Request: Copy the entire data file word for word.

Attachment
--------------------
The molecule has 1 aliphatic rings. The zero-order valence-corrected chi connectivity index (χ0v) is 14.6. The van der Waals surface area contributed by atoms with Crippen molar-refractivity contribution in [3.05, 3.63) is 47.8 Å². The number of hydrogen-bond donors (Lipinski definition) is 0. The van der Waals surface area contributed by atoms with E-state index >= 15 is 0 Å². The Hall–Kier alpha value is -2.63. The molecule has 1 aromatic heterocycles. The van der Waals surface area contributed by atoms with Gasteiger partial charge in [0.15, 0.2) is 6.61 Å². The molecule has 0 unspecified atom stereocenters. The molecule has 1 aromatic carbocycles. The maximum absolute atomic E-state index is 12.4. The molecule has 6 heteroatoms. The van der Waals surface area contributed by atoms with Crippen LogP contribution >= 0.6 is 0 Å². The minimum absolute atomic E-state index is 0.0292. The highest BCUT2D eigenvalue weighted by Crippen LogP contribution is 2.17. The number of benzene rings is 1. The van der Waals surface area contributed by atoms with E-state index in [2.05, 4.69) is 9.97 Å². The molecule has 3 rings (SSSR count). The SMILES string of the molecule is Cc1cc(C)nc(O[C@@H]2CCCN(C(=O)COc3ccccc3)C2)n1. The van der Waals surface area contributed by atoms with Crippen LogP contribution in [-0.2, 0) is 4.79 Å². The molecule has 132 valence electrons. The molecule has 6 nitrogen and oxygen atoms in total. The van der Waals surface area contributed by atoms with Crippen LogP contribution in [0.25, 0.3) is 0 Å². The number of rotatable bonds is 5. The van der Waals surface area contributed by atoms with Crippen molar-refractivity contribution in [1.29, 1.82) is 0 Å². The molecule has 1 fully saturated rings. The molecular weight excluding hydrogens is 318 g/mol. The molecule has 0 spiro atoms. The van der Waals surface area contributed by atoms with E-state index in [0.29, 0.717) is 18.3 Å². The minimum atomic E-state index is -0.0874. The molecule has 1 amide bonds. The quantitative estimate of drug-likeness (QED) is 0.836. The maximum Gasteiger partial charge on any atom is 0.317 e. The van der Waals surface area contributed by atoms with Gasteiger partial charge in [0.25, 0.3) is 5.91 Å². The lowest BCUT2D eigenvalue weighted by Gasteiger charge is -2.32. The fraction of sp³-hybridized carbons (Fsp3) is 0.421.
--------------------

The molecule has 1 aliphatic rings. The zero-order valence-corrected chi connectivity index (χ0v) is 14.6. The van der Waals surface area contributed by atoms with Crippen molar-refractivity contribution in [3.05, 3.63) is 47.8 Å². The number of hydrogen-bond donors (Lipinski definition) is 0. The van der Waals surface area contributed by atoms with E-state index >= 15 is 0 Å². The Hall–Kier alpha value is -2.63. The molecule has 1 aromatic heterocycles. The van der Waals surface area contributed by atoms with Gasteiger partial charge in [0.15, 0.2) is 6.61 Å². The molecule has 0 unspecified atom stereocenters. The molecule has 1 aromatic carbocycles. The maximum absolute atomic E-state index is 12.4. The molecule has 6 heteroatoms. The van der Waals surface area contributed by atoms with Crippen LogP contribution >= 0.6 is 0 Å². The minimum absolute atomic E-state index is 0.0292. The highest BCUT2D eigenvalue weighted by Crippen LogP contribution is 2.17. The number of benzene rings is 1. The van der Waals surface area contributed by atoms with E-state index in [2.05, 4.69) is 9.97 Å². The molecule has 3 rings (SSSR count). The SMILES string of the molecule is Cc1cc(C)nc(O[C@@H]2CCCN(C(=O)COc3ccccc3)C2)n1. The van der Waals surface area contributed by atoms with Crippen LogP contribution in [-0.2, 0) is 4.79 Å². The molecule has 132 valence electrons. The molecule has 6 nitrogen and oxygen atoms in total. The van der Waals surface area contributed by atoms with Crippen LogP contribution in [0.25, 0.3) is 0 Å². The number of rotatable bonds is 5. The van der Waals surface area contributed by atoms with Crippen molar-refractivity contribution in [1.29, 1.82) is 0 Å². The molecule has 1 fully saturated rings. The molecular weight excluding hydrogens is 318 g/mol. The molecule has 0 spiro atoms. The van der Waals surface area contributed by atoms with E-state index in [0.29, 0.717) is 18.3 Å². The minimum atomic E-state index is -0.0874. The molecule has 1 amide bonds. The quantitative estimate of drug-likeness (QED) is 0.836. The maximum Gasteiger partial charge on any atom is 0.317 e. The van der Waals surface area contributed by atoms with Gasteiger partial charge in [0.25, 0.3) is 5.91 Å². The lowest BCUT2D eigenvalue weighted by Gasteiger charge is -2.32. The fraction of sp³-hybridized carbons (Fsp3) is 0.421.